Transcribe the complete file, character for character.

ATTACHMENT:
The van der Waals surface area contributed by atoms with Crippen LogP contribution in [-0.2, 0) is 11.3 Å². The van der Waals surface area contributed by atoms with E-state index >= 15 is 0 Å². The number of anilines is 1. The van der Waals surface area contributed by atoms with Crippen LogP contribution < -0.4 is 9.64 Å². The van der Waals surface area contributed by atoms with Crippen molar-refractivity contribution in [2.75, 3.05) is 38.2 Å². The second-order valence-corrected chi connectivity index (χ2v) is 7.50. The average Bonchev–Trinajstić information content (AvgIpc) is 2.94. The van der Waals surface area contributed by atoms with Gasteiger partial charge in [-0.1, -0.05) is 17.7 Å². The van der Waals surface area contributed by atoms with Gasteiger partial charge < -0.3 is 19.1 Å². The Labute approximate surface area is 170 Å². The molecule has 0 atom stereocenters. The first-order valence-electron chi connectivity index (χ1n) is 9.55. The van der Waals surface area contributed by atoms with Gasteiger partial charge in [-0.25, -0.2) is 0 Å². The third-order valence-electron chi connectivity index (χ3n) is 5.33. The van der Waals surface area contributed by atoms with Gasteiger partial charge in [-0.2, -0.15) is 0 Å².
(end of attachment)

The van der Waals surface area contributed by atoms with Crippen LogP contribution in [-0.2, 0) is 11.3 Å². The van der Waals surface area contributed by atoms with E-state index >= 15 is 0 Å². The number of anilines is 1. The van der Waals surface area contributed by atoms with Crippen LogP contribution < -0.4 is 9.64 Å². The van der Waals surface area contributed by atoms with Crippen molar-refractivity contribution in [2.75, 3.05) is 38.2 Å². The second-order valence-corrected chi connectivity index (χ2v) is 7.50. The average Bonchev–Trinajstić information content (AvgIpc) is 2.94. The van der Waals surface area contributed by atoms with Gasteiger partial charge in [-0.1, -0.05) is 17.7 Å². The van der Waals surface area contributed by atoms with Gasteiger partial charge < -0.3 is 19.1 Å². The Labute approximate surface area is 170 Å². The molecule has 0 atom stereocenters. The first-order valence-electron chi connectivity index (χ1n) is 9.55. The van der Waals surface area contributed by atoms with Gasteiger partial charge in [-0.25, -0.2) is 0 Å². The third-order valence-electron chi connectivity index (χ3n) is 5.33. The van der Waals surface area contributed by atoms with Gasteiger partial charge in [-0.2, -0.15) is 0 Å².